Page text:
The Guadalupe Mountains stand nearly 9,000 feet tall, spanning the far western fringe of Texas, the border of New Mexico, and the meeting point of the Southern Plains and Chihuahuan Desert. Long an iconic landmark of the Trans-Pecos region, the Guadalupe Mountains have played a critical role for the people in this beautiful corner of the Southwest borderlands. In the late 1960s, the area was finally designated a national park.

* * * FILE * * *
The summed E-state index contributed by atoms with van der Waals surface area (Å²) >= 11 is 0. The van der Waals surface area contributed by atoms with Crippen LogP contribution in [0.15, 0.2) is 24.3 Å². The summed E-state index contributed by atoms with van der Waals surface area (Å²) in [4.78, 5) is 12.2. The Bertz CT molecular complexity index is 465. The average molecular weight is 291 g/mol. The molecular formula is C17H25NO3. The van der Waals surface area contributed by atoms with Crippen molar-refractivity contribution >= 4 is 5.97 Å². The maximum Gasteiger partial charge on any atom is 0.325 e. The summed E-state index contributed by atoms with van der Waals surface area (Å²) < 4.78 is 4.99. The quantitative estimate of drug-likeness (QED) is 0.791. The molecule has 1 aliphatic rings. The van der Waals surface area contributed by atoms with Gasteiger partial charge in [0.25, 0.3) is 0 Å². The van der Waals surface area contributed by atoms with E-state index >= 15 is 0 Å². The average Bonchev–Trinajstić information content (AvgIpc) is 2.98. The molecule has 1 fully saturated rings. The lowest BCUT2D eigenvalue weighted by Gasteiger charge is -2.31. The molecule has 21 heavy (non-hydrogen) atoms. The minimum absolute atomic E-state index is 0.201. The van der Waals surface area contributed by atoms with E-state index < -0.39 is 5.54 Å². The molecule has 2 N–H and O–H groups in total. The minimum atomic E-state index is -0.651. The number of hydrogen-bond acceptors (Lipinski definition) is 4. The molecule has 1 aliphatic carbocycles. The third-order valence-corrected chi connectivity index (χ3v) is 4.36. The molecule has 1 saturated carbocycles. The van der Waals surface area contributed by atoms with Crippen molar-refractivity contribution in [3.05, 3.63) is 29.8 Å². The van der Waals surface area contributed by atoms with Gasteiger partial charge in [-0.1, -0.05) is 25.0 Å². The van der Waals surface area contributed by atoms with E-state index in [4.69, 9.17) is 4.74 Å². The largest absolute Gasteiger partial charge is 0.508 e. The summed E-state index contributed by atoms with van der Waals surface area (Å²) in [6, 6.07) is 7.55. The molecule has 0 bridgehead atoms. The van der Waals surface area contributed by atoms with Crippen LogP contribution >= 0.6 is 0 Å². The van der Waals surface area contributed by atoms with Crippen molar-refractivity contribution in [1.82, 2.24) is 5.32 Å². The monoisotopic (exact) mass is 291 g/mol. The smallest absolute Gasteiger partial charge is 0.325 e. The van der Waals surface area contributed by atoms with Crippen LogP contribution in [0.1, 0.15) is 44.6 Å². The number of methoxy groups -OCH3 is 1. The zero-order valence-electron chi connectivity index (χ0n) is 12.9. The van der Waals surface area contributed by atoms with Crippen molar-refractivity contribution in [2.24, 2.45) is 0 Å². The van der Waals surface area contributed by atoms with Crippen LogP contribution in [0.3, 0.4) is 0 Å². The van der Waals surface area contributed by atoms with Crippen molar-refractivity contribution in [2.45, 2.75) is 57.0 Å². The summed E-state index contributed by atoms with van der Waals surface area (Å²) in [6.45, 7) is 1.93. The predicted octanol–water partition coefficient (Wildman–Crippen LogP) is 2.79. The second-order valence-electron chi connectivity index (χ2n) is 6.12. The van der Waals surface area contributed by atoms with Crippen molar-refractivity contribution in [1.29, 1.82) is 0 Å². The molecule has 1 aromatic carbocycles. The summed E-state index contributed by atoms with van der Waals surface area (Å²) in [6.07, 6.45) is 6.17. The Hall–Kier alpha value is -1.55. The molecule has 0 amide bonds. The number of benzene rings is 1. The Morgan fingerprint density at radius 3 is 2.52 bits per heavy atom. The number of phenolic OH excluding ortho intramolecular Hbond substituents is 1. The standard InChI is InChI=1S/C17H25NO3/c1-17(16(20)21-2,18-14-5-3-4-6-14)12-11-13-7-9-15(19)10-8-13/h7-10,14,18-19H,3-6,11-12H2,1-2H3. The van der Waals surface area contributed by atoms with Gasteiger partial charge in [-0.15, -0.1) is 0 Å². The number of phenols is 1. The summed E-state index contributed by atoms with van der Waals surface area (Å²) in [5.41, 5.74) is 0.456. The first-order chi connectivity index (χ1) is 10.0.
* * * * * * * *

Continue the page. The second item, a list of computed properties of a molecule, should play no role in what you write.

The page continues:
Drawing upon published sources, oral histories, and previously unused archival documents, Jeffrey P. Shepherd situates the Guadalupe Mountains and the national park in the context of epic tales of Spanish exploration, westward expansion, Native survival, immigrant settlement, the conservation movement, early tourism, and regional economic development. As Americans cope with climate change, polarized political rhetoric, and suburban sprawl, public spaces such as Guadalupe Mountains National Park remind us about our ties to nature and our historical relationships with the environment.